Life & Health

Ministry of Health Will Conduct Campaign to Prevent Chagas Disease in Nicoya

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Recently, in November of 2015, a woman in Nosara was bitten by a triatomine bug (also called a kissing bug), which drew the attention of the Ministry of Health due to the possible appearance of Chagas disease in the canton of Nicoya.

The concern arose after Jessica Sheffield, a resident of Nosara, was bitten on her arm, leg and stomach by one of these insects at home while she was sleeping.

Sheffield found two of these bugs on the wall and the floor of her house, and another under the mattress. She caught that one and sent it to the Protozoology Laboratory of the University of Costa Rica, where the insect was identified as positive with the parasite Trypanosoma Cruzi, which causes Chagas disease.

A month later, after several exams, Sheffield found out that she does not carry the disease in her blood.

“The bugs are very common in the area, but honestly I had never noticed,” commented Sheffield, who documented her experience in her blog for the newspaper The Voice of Guanacaste, relating what happened step by step.

Sonia Campos Marin, head of the epidemiological monitoring department in Nicoya, explained that this is the second case of a bite from this bug reported in 2015 in the health supervision region.

The first was recorded in September of 2015 in the canton of Hojancha, and the patient was treated at Hospital Mexico in San Jose.

Campos Marin reported that a neighbor later took several specimens of this insect to the Ministry of Health. The insects were taken to the department of epidemiology in San Jose for examination to find out whether they were carrying the parasite, but as of the middle of December, they had not yet received the results.

Now, the Ministry of Health has scheduled a prevention campaign to inform people in Nicoya about the disease and how they should be careful with these insects.

“In 2016, we are going to do awareness campaigns in schools, encourage people to check their mattresses and wood that is near the house so they can fumigate it, and we are also going to fumigate when necessary with sprayers that strap onto the back,” explained Campos.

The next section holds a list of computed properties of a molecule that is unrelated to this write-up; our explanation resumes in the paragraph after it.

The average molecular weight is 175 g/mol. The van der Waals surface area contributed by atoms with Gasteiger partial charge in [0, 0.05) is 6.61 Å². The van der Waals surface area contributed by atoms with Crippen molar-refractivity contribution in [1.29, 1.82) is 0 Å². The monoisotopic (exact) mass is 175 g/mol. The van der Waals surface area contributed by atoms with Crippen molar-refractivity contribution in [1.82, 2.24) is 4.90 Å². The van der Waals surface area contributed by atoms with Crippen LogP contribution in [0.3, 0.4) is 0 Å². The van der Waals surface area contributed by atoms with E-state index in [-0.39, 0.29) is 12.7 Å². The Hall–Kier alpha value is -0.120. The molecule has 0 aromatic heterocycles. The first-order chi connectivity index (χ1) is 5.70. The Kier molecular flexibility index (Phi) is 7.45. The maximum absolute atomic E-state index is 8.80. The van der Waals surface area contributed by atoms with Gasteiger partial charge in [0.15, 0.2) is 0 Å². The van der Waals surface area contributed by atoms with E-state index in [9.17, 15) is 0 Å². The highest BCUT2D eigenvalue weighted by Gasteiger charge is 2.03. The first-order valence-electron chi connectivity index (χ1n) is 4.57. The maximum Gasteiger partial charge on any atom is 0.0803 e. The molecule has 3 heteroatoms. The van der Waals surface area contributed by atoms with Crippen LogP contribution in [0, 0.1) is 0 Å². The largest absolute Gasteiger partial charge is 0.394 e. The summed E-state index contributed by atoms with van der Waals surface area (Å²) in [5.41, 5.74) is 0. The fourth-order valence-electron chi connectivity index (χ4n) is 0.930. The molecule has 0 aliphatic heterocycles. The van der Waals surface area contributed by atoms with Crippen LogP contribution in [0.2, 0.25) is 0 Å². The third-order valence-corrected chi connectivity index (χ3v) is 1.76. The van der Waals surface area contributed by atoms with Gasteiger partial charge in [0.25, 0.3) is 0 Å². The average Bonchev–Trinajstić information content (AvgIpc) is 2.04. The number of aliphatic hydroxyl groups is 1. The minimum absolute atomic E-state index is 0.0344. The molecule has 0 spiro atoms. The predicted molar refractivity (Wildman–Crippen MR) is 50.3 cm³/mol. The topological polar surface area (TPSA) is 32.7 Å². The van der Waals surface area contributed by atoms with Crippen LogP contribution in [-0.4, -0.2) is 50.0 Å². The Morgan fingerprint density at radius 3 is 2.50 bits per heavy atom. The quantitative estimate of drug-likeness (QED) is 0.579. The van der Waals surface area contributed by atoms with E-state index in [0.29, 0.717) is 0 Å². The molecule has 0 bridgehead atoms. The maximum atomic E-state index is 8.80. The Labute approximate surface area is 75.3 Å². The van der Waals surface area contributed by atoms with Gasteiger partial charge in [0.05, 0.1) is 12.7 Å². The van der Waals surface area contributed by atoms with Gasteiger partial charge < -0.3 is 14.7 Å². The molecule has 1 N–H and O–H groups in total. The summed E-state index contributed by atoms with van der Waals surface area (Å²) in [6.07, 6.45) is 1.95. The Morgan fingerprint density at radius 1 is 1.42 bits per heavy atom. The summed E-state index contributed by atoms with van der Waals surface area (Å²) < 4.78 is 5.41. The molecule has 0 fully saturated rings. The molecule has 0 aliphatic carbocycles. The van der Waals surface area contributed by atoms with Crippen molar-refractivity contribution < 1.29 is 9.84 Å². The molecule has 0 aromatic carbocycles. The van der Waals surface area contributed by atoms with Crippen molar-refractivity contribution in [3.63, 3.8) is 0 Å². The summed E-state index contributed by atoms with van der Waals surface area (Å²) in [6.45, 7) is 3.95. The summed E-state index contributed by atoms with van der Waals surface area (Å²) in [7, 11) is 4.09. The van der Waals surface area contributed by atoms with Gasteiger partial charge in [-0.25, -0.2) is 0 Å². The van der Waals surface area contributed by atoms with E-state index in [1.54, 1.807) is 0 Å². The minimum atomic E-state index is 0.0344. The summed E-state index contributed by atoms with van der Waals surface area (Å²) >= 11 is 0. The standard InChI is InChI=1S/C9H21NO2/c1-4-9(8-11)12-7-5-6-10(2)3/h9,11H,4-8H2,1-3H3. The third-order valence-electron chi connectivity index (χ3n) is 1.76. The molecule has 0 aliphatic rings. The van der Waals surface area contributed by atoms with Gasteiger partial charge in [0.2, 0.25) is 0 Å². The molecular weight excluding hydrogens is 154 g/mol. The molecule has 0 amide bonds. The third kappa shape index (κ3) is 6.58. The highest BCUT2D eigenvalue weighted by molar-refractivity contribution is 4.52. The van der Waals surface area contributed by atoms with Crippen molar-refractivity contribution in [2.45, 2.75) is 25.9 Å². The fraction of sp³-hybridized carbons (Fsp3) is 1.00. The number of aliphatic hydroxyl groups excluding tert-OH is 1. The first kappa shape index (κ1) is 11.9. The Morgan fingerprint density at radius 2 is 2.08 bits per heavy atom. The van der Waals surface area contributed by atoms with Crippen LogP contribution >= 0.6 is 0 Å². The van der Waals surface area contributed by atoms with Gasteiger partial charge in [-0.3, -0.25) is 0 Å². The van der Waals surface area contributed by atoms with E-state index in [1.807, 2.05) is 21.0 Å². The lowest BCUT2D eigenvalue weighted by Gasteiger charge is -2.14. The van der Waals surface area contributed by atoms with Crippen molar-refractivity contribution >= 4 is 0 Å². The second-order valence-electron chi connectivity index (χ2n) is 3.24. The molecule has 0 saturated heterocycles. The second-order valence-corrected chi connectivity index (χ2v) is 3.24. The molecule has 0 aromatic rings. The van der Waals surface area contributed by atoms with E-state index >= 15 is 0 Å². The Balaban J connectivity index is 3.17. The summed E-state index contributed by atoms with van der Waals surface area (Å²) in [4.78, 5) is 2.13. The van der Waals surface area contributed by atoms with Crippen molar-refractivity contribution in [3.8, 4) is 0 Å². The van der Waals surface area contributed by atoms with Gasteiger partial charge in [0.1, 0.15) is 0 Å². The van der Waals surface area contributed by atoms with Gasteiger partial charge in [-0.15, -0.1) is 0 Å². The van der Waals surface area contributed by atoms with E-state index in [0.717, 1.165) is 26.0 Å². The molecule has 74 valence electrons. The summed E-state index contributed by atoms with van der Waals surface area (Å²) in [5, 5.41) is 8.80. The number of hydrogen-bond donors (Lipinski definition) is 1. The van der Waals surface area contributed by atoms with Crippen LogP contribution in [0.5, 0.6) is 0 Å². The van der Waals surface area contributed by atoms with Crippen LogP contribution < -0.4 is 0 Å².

Sheffield said that the first factor that should be taken into account regarding this disease is information since many people don’t know about the disease and the insect.

“Kissing bugs are more common than people think. I think there is too much ignorance on the subject, so we are going to give talks along with the Ministry of Health so people get interested and learn more about this disease,” she explained.

Silent Disease

The disease is named after the Brazilian physician Carlos Chagas, who discovered the parasite in 1909 in the town of Lassance in Brazil.

The first symptoms of Chagas disease are a skin rash or outbreak, which causes irritation and itching where the bug has bitten. However, the bite itself does not directly transmit the disease, but rather the bug’s feces coming into contact with the exposed wound. Fever, headache and sore lymph nodes are also symptoms.

After 8-12 weeks of infection, the person enters the chronic phase of the disease, during which only 30% to 40% of people develop more serious symptoms such as heart ventricles and enlargement of the esophagus and colon.

An infection from this parasite can remain “hidden” for years in the infected person without their realizing it. It is estimated that between 15 and 17 million people are infected with Chagas disease each year, of which about 50,000 die. The disease is more prevalent in the poorest rural areas of Latin America, according to a report by the Center for Disease Control and Prevention of the United States.